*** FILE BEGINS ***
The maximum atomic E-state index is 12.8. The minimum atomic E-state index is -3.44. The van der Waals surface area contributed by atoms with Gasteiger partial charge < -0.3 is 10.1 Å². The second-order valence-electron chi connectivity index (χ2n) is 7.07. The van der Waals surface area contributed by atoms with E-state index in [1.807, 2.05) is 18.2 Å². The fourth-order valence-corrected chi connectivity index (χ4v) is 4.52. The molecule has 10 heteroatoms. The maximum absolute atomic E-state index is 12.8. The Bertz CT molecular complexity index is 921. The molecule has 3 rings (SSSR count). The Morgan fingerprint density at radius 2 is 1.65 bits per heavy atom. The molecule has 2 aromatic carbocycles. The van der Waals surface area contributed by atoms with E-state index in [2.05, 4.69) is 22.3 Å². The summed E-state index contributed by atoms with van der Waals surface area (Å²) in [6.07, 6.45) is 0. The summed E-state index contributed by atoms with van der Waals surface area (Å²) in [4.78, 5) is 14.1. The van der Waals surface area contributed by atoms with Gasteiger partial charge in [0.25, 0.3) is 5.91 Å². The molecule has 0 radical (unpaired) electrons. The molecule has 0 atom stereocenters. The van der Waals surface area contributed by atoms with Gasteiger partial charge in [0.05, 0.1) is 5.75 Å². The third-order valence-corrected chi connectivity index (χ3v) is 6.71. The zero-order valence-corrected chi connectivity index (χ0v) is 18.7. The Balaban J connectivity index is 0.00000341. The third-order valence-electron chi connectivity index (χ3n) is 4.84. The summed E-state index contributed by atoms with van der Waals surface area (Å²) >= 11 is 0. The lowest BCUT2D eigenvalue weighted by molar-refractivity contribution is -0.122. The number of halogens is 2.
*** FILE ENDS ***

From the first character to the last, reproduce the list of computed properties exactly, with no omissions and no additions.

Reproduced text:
The maximum atomic E-state index is 12.8. The minimum atomic E-state index is -3.44. The van der Waals surface area contributed by atoms with Gasteiger partial charge < -0.3 is 10.1 Å². The second-order valence-electron chi connectivity index (χ2n) is 7.07. The van der Waals surface area contributed by atoms with E-state index in [1.807, 2.05) is 18.2 Å². The fourth-order valence-corrected chi connectivity index (χ4v) is 4.52. The molecule has 10 heteroatoms. The maximum absolute atomic E-state index is 12.8. The Bertz CT molecular complexity index is 921. The molecule has 3 rings (SSSR count). The Morgan fingerprint density at radius 2 is 1.65 bits per heavy atom. The molecule has 2 aromatic carbocycles. The van der Waals surface area contributed by atoms with E-state index in [2.05, 4.69) is 22.3 Å². The summed E-state index contributed by atoms with van der Waals surface area (Å²) in [6.07, 6.45) is 0. The summed E-state index contributed by atoms with van der Waals surface area (Å²) in [4.78, 5) is 14.1. The van der Waals surface area contributed by atoms with Gasteiger partial charge in [0.25, 0.3) is 5.91 Å². The molecule has 0 radical (unpaired) electrons. The molecule has 0 atom stereocenters. The van der Waals surface area contributed by atoms with Gasteiger partial charge in [0.05, 0.1) is 5.75 Å². The third-order valence-corrected chi connectivity index (χ3v) is 6.71. The zero-order valence-corrected chi connectivity index (χ0v) is 18.7. The Balaban J connectivity index is 0.00000341. The third-order valence-electron chi connectivity index (χ3n) is 4.84. The summed E-state index contributed by atoms with van der Waals surface area (Å²) >= 11 is 0. The lowest BCUT2D eigenvalue weighted by molar-refractivity contribution is -0.122. The number of halogens is 2.